Consecration. It’s a funny old word. To the uninitiated it sounds very ancient—other worldly—and very holier-than-thou churchy. So what, if anything, does consecration mean for us as 21st century salvationists? Is it just another exclusive paradigm only for the truly holy?
Recently, I was relaying to someone the experience I had at Encounter Congress, whereby I felt compelled by the Holy Spirit to re-consecrate myself to God’s service as an officer. It was a timely, necessary and sacred moment. Something shifted within me as I considered the second half of my life and the ministry that beckons.
However, when asked to explain the meaning of consecration, I struggled to answer succinctly. Which was ironic, given that something so transformative had taken place within me. I found it hard to communicate a definition of consecration that made sense and didn’t just sound—well—other worldly and holier-than-thou churchy, to this person so unfamiliar with the faith tradition and its quirky ways. And yet the ability to testify to an experience of consecration had been so easy.
With the ordination and commissioning of new officers upon us—for whom consecration to God and his service is a key facet—I suspect some family and friends may also require some explanation.
So, I offer this ‘user’s guide to consecration’ as an introduction—albeit a refresher for others.
In a nutshell, to ‘consecrate’ yourself means to set yourself apart from other pursuits and fully dedicate yourself to God. Which sounds straightforward—but that’s not the full story. God has a crucial role to play in calling us to consecration. In fact, the ability to consecrate yourself to God is only made possible by God. He does the consecrating once we respond to his call and decide to be consecrated. And this decision must be wholehearted—no one can push you into being consecrated, it simply doesn’t work that way. God doesn’t work that way.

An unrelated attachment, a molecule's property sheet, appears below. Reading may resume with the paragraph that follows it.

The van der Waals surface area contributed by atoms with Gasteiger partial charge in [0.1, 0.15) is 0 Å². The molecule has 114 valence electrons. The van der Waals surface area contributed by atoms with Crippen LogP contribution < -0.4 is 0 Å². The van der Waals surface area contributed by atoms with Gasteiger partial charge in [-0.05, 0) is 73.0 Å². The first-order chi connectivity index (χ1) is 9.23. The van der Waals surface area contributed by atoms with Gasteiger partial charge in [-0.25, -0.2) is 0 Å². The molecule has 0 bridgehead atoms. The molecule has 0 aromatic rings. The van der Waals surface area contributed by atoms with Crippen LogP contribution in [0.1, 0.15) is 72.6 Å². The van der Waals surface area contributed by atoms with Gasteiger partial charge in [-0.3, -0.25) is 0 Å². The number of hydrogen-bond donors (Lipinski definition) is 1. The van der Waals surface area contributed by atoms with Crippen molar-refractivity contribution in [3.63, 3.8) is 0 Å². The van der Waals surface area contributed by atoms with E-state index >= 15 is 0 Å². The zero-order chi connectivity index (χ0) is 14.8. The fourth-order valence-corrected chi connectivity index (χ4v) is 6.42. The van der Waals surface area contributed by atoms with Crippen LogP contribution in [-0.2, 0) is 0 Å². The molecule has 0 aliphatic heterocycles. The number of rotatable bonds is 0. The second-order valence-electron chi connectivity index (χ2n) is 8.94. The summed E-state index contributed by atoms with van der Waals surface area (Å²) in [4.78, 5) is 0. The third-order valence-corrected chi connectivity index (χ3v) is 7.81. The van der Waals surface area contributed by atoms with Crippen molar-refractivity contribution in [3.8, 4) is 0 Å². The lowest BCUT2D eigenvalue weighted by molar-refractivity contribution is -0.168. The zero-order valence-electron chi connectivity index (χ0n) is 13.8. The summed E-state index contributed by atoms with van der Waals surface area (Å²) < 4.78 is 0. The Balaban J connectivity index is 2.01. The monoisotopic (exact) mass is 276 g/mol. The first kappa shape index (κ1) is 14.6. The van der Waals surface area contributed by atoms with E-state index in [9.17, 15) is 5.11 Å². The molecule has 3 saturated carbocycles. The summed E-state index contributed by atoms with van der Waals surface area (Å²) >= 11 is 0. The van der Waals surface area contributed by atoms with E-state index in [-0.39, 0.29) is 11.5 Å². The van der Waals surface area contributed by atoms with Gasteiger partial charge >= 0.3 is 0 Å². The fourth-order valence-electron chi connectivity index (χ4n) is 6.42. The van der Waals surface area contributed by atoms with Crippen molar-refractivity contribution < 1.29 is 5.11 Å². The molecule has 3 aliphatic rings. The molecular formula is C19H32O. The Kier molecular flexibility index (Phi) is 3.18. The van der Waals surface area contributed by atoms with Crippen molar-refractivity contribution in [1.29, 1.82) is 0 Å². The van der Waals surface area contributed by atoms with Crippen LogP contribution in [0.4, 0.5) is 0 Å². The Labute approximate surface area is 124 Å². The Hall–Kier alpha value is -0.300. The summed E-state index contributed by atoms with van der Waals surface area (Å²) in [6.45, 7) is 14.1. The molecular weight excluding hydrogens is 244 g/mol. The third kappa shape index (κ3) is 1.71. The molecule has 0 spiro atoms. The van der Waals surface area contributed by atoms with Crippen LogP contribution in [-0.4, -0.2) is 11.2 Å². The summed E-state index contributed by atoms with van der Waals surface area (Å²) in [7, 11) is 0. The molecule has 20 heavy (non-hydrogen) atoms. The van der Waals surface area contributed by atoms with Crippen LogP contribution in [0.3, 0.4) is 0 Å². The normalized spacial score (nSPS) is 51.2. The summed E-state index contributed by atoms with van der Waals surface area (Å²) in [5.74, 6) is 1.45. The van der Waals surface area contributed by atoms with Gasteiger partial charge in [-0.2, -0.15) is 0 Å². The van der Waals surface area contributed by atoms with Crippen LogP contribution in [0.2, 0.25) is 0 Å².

So, perhaps the more important questions are not, ‘What does consecration mean?’, but, ‘Why would anyone want to be consecrated? What’s the purpose of consecration?’
Consecration determines the nature of our relationship with God. And God is holy. So he gently begins the process of transforming us into his likeness so we can enjoy the fullness of relationship with him. The decision to consecrate yourself to God says, ‘Lord I give all of me to you. I trust you with my life. Have your way. Make me holy because I fall so short of your glory. I won’t get it right most of the time. But I know how much I need you. Lead me.’
But consecration is not a single, one-time-only decision. It is a way of living in Christ. God does not require perfection—he simply desires that we continue to follow him, even though we stumble. And officers are certainly not immune from such stumbling. Thankfully, all believers who choose to consecrate themselves are also privileged to come under God’s wonderful grace—grace that responds to our sincere repentance, by cleansing our sin and calling us forward again into holiness.
This is the consecrated life. And it’s open to anyone—cadets becoming officers, new believers growing into disciples—the priesthood of all believers—generations of salvationists deciding again, and again to dedicate their life to God—Hallelujah!